Manoj Chaurasia / The Statesman
Patna: Bihar’s former famed Yadav couple is down but not out yet. Days after the family threw hints of moving quietly out of politics when RJD chief Lalu Prasad inaugurated the motorcycle shop of his eldest son, it now appears that the family is now planning to bring children from the family into politics and return to the political arena with a bang. Mr Prasad has nine children, including seven daughters and two sons.
“I will bring my children into politics…all my children into politics”, said Rabri Devi former Bihar chief minister and wife of Mr Prasad, while talking to newsmen in Patna today.
“If a judge’s son can become a judge, doctor’s son a doctor and engineer’s son an engineer, why can’t a leader’s son become a leader? Why such hullabaloo over politicians’ children plunging into politics?” Mrs Devi who was looking quite relaxed after the marriage of most of her daughters told the media.
“Hum to utarenge….sab ko utarenge rajniti mein”. The volte-face comes barely four days after the political experts felt Mr Prasad’s family had lost hope of returning to power and hence instead of focusing on politics, it is now concentrating on branching out business.
What, as such, formed the basis for starting such kind of debates in the political circles was the decision of the RJD chief to open the “LaRa” motorcycle shop of his son Tej Pratap, the first two letters of the agency denoting the first two letters of the names of Lalu and Rabri, in southern Bihar’s Aurangabad district which is far away from his home district of Gopalganj and even from the state capital. The agency for Hero motorcycles was inaugurated by Mr Prasad himself on Saturday amid much fanfare.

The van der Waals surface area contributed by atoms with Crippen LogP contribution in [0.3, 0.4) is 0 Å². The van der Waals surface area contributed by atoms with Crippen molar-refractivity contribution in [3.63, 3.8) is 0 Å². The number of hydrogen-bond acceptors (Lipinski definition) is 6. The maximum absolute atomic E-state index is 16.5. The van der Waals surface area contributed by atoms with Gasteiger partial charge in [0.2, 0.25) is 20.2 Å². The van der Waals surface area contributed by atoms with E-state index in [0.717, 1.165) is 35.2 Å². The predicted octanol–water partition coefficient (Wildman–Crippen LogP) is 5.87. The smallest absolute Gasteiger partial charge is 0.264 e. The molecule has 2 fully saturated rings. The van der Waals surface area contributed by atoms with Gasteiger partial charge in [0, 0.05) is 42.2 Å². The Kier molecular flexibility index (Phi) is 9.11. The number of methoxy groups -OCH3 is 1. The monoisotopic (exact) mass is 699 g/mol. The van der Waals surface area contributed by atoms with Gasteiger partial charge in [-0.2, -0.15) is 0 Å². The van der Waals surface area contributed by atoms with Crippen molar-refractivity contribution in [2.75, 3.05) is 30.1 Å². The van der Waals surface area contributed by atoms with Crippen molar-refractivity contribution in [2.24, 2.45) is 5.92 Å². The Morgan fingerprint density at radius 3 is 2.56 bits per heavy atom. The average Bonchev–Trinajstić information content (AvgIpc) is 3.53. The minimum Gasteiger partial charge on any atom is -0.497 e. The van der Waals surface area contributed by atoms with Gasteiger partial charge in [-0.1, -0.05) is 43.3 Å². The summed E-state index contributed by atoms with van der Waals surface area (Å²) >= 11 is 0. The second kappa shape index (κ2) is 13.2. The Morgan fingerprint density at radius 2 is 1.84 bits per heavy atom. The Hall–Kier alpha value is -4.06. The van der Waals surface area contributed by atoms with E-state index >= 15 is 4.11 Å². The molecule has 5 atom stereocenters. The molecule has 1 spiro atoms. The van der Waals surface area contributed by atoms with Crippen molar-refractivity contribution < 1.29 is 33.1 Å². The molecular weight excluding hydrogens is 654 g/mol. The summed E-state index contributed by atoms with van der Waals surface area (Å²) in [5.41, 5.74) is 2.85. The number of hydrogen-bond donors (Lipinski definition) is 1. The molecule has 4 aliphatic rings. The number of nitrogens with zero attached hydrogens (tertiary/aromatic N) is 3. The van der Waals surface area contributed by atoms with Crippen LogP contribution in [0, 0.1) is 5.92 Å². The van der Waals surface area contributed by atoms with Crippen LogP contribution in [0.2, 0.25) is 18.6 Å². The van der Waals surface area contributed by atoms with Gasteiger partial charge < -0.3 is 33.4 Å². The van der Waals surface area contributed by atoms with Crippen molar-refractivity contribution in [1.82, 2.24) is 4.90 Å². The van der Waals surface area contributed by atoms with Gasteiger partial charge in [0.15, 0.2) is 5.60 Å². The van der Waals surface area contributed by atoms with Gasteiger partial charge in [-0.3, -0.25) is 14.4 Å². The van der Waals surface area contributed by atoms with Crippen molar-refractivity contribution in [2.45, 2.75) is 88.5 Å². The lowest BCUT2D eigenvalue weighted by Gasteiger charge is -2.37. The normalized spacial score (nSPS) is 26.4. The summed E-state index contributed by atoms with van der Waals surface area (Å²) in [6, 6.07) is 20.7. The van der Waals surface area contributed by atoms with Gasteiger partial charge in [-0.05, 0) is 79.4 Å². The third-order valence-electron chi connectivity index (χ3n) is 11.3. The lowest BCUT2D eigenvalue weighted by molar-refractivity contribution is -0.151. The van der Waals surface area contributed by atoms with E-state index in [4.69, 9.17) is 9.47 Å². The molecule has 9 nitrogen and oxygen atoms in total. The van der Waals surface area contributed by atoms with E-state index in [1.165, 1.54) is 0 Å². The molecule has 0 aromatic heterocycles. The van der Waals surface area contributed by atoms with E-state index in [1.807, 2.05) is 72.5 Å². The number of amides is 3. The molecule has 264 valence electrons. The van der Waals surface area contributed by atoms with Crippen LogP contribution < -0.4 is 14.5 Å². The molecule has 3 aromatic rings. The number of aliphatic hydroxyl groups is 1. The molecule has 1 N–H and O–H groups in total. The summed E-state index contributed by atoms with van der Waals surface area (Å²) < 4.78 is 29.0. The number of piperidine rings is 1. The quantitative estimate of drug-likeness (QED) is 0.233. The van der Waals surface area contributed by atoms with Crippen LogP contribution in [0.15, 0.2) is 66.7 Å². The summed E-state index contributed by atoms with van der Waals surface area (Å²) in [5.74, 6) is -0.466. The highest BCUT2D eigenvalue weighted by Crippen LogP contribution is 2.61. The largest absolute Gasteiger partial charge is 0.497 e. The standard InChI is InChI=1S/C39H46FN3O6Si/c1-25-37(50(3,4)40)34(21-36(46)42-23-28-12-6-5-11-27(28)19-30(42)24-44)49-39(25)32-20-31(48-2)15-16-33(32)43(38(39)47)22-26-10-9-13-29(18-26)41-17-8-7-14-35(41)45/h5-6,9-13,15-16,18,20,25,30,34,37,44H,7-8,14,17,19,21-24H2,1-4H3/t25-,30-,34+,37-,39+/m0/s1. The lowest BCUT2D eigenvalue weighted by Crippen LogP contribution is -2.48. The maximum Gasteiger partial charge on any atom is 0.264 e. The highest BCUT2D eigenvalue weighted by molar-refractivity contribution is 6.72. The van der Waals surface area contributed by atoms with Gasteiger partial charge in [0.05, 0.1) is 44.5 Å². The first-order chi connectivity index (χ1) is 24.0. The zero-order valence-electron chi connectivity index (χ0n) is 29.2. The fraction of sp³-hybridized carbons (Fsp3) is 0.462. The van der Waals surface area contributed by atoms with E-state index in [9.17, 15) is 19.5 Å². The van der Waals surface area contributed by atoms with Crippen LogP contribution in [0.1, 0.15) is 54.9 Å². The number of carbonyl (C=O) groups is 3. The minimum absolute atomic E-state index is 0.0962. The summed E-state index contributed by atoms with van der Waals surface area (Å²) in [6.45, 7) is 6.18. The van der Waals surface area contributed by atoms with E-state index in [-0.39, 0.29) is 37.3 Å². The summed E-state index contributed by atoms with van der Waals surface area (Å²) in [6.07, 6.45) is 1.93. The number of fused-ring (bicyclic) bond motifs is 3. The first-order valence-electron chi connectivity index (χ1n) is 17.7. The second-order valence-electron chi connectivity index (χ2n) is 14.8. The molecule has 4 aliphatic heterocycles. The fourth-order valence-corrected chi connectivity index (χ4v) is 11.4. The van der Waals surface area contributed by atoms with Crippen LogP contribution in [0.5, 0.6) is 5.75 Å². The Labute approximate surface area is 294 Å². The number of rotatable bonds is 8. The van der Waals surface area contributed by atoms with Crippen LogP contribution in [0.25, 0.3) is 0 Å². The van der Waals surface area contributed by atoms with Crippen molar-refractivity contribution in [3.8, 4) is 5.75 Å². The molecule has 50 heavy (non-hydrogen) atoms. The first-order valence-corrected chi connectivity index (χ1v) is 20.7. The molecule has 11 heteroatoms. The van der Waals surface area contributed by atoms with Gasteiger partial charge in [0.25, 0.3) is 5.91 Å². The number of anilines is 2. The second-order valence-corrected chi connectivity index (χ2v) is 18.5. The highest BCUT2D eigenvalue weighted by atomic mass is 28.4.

The logic the experts had given behind why Mr Prasad wants to settle in business, rather than in politics in which he had not been taking any interest since the time his party suffered serious drubbings at the hands of his political rivals in the last Assembly election, was that his other son Mr Tejasvi Yadav did not taste any success with politics.
Mr Prasad had brought his cricketer son into politics just ahead of the 2010 Assembly election to counter his rivals but he failed badly as the RJD’s seats further slipped to 22 from its earlier tally of 54 ~ the worst in 15 years. Moreover, Mrs Devi too has been in the family business of dairy with more than 100 cows and calves supporting her business.
But, as it turns out now, Mr Prasad now looks trying to shift his full focus to politics again by bringing his children there, which is set to intensify the rather dull state political seen again. Most of the Opposition parties in the state are already “in action” although the general elections are still two years away.
While the Congress has launched “pol khol” yatra across the state to expose the hypocrisy of the chief minister, the LJP has launched signature campaign, seeking dismissal of the Nitish Kumar government.